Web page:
Why did the toad cross the road?
Have you given any thoughts to toads lately? They may not be the first creature that comes to mind when considering animal advocacy. Indeed, the mating ritual of amphibians is not usually a concern because most toads manage to travel from their wooded habitats to a body of water for mating all by themselves and without human intervention.
Occasionally there are groups of toads that discover they need to cross dangerous roadways to get to their mating grounds. Such is the case on the outskirts of Philadelphia, Pennsylvania where every spring thousands of toads cross a rural road near the Roxborough Reservoir.
In 2009, Lisa Levinson, a local resident discovered the plight of Philadelphia's toads and started a mission to help save them from traffic. When she realized the moving leaves she spotted on the road were actually toads, she stopped her car and tried to get traffic to slow down for the crossings. Sadly, she noticed many of the toads had been run over by cars. Eventually a police officer parked her vehicle and assisted Levinson with her mission.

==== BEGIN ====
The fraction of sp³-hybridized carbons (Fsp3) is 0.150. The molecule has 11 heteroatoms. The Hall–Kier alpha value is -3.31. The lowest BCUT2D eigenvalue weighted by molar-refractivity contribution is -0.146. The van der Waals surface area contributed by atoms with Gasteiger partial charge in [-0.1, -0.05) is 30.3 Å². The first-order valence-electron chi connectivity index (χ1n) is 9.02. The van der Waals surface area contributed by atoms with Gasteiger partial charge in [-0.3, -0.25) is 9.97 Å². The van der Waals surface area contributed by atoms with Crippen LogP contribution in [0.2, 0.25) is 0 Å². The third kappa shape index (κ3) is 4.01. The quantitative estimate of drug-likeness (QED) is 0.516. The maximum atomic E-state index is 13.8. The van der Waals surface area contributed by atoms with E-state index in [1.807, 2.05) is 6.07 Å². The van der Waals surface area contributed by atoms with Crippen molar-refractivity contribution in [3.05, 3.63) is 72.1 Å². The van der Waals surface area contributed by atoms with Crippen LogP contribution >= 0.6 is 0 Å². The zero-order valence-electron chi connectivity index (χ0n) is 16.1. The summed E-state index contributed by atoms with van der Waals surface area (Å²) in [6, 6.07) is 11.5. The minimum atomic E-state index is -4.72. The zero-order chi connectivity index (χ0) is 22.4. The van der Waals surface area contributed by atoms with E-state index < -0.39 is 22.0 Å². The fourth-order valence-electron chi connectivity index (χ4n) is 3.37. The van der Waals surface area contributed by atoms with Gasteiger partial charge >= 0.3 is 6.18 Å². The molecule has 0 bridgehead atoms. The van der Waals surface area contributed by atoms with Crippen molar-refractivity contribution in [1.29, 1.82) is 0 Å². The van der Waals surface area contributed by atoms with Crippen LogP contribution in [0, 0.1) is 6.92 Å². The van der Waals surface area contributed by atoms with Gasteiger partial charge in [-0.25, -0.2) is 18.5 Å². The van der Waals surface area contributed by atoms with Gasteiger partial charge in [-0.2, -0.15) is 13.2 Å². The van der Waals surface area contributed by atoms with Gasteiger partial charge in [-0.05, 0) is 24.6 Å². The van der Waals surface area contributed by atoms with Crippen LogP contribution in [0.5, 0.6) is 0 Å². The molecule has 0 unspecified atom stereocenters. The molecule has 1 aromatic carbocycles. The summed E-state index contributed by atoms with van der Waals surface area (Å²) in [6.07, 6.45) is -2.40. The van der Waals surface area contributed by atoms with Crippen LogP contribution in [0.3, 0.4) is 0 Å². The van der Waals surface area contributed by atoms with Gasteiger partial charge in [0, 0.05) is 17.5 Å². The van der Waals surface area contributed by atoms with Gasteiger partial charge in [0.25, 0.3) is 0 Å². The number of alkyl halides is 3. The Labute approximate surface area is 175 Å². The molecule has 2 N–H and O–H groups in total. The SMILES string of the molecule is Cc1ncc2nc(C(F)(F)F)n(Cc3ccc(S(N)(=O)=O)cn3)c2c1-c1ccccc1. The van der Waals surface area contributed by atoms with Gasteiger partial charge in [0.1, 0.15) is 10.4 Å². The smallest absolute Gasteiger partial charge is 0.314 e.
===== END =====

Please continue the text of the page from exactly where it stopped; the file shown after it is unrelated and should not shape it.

Realizing this job was going to last more than a day or two, Levinson set about making plans for an ongoing project. She contacted local advocacy groups and the Philadelphia Police 5th District to get permits allowing volunteers to shut down traffic in order to help toads cross the road. That first year Levinson reported they saved about 600 toads.
How Toads Mate
Toads are not fans of sunlight and they travel mostly at night and in damp, rainy weather. In the spring, from about March through June, toads return to a water source where the females lay eggs in shallow water and the males fertilize them. After several weeks, the toadlets —which are the size of a human thumbnail—return to the woods from which their parents came.
The females are larger than the males and males can be seen hitching a ride on the backs of the females. Like all animals, toads have their own unique place in the ecosystem. The toad diet consists of worms; insects like crickets, spiders and mosquitos; leaves and sometimes birds, mice and rats. Helping to control the mosquito population makes toads necessary to keep around.
Read more at Care2.
Toad image via Shutterstock.